ProductHunt, BetaList, TechCrunch, Hacker News, Reddit and other sites all have a huge impact on the traction a startup or a bootstrapped micro service might gain at the very beginning.
I was looking for some metrics of how successfull startups will become after they have been featured on those sites. So I played around with ProductHunt, CrunchBase and Angellist APIs to get some insights into the data.
One of my first ideas included a small site where you could track the performance of products featured one year ago on ProductHunt. When I was testing the prototype of this site - which I named “metahunt.co”, I used dates from around the year’s beginning for testing around.
What a coincidence I stumbled upon ProductHop (featured on PH on Jan, 2, 2015) which is, basically, the same thing I intended to create. While ProductHop did not leverage other APIs to track performance, I felt like my idea of metahunt was too close to that to get some traction in the ProductHunt community which - of course - I identified as the possibly most interested group for my project.
My first intention was to create “metahunt/jobs - Land your dream job at a company featured on ProductHunt” instead. Guess what: Of course, PH implemented a job board on their own. (Bottom line: Companies have a lack of skilled people - Build education startups instead of job boards because job boards won’t fix excess demand for qualified work force! That’s nothing for a weekend project, though.)
To build something useful, I decided to create a bigger project, although this would exceed my weekend. And I came up with “metahunt: time machine, statistics and jobs”.
Meanwhile, Marc Köhlbrugge from Betalist sent me an access code to their private API, so I could integrate more seed data than just those from ProductHunt. I was eager to see what happened.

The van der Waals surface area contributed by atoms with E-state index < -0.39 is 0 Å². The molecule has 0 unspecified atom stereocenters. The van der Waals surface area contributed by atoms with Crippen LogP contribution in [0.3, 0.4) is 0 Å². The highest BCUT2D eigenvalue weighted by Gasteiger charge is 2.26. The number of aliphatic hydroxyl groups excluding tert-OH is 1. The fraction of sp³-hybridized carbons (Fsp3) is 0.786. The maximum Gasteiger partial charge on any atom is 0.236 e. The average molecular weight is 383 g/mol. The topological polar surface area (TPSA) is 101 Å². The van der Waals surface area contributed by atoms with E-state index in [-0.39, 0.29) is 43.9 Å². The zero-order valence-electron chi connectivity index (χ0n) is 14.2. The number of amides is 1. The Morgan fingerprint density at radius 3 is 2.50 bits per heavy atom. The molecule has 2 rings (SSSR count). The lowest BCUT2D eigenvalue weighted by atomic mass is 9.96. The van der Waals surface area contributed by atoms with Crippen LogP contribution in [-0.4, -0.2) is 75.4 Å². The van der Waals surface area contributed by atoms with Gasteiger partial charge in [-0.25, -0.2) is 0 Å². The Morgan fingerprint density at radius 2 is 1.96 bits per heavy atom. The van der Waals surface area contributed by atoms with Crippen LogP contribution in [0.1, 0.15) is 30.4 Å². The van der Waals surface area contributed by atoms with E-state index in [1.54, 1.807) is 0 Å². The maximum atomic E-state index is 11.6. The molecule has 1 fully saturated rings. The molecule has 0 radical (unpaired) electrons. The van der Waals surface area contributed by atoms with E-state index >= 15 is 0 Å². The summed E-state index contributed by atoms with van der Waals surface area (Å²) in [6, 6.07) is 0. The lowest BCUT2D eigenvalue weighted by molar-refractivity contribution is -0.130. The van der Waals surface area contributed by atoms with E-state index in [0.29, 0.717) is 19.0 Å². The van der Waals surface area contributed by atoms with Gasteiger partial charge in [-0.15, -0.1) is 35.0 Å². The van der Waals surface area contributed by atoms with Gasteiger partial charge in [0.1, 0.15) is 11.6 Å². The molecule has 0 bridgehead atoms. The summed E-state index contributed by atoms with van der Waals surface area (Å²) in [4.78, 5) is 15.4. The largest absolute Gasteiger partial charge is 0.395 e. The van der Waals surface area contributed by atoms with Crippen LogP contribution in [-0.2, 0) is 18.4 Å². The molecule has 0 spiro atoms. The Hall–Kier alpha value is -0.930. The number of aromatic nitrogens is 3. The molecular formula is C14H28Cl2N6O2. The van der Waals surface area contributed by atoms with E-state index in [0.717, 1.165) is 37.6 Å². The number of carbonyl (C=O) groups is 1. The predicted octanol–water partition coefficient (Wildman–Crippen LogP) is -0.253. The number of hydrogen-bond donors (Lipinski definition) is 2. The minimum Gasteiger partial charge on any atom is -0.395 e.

And if that wasn’t enough, I needed to re-apply for the CrunchBase API since they rolled out a new version of their API…
I began ro realize that metahunt.co became bigger than I thought.
So, I added most of the features I was thinking of in seperate places and recapped my initial idea of getting some metrics out of the API. I investigeted a bit and made metahunt.co/stats the place that holds the most interesting numbers.
So, mission accomplished? I played around with some APIs, did a bit stats p0rn and let it go?
No, there was another thing I wanted to learn from developing the project: The social dynamics of the ProductHunt community. Metahunt was my first submission to ProductHunt which I am affiliated with.
The first thing I already knew from looking at the API: There are lots of submissions to Product Hunt. So how to set apart?
ProductHunt has this nice little Tweet-Button and is not known to devaluate upvotes with an external referrer - in contrast to Hacker News. So, I decided to use the share button and put some money in it to promote this tweet with Twitter Ads. Primary audience: People who follow @producthunt. That created some buzz and resulted in some 5-ish upvotes. Metahunt did not make it to the front page of course.
Since metahunt is a project which should flatter the PH community (as it puts PH to its center), I started to ping out some people with a high impact on the community (http://www.producthunt.com/about). That worked out ! Bram put it to the front page (thanks again!)
I stumbled upon a directory of slack communities a few days earlier, so that I decided to gain some feedback from startup related groups. I adapted the site from the feedback. Among other things, I created a newsletter signup button with sumome just to test the willingness to sign up to a newsletter run by a hobbyist. As of today, there are 20 signups, which is noteworthy, because the newsletter itself was not advertised on the page anywhere, only the signup box appears from time to time (randomly).
The first days of metahunt (May, 7 till May, 10) resulted in a bit more than 2,000 visitors.
| 1,643 | May, 07, 2015 | | 355 | May, 08, 2015 | | 90 | May, 09, 2015 | | 80 | May, 10, 2015 |
Metahunt itself got 126 upvotes on Product Hunt so far, which is not enough to make it to one of the leaderboards. However, metahunt was a successful weekend project. A weekend full of fun, a few adaptions in the week afterwards and a Product Hunt front page placement attraction 2,000 people does not sound that bad.
Given that startups might create more useful products than metahunt, it turns out that a first traction is relatively easy to achieve with the help of the great startup community on Twitter, ProductHunt and Slack. The challenge, as always, is to wrap up with your projects, a task which metahunt somehow failed at, but is somewhat out of scope for a weekend project on the other side.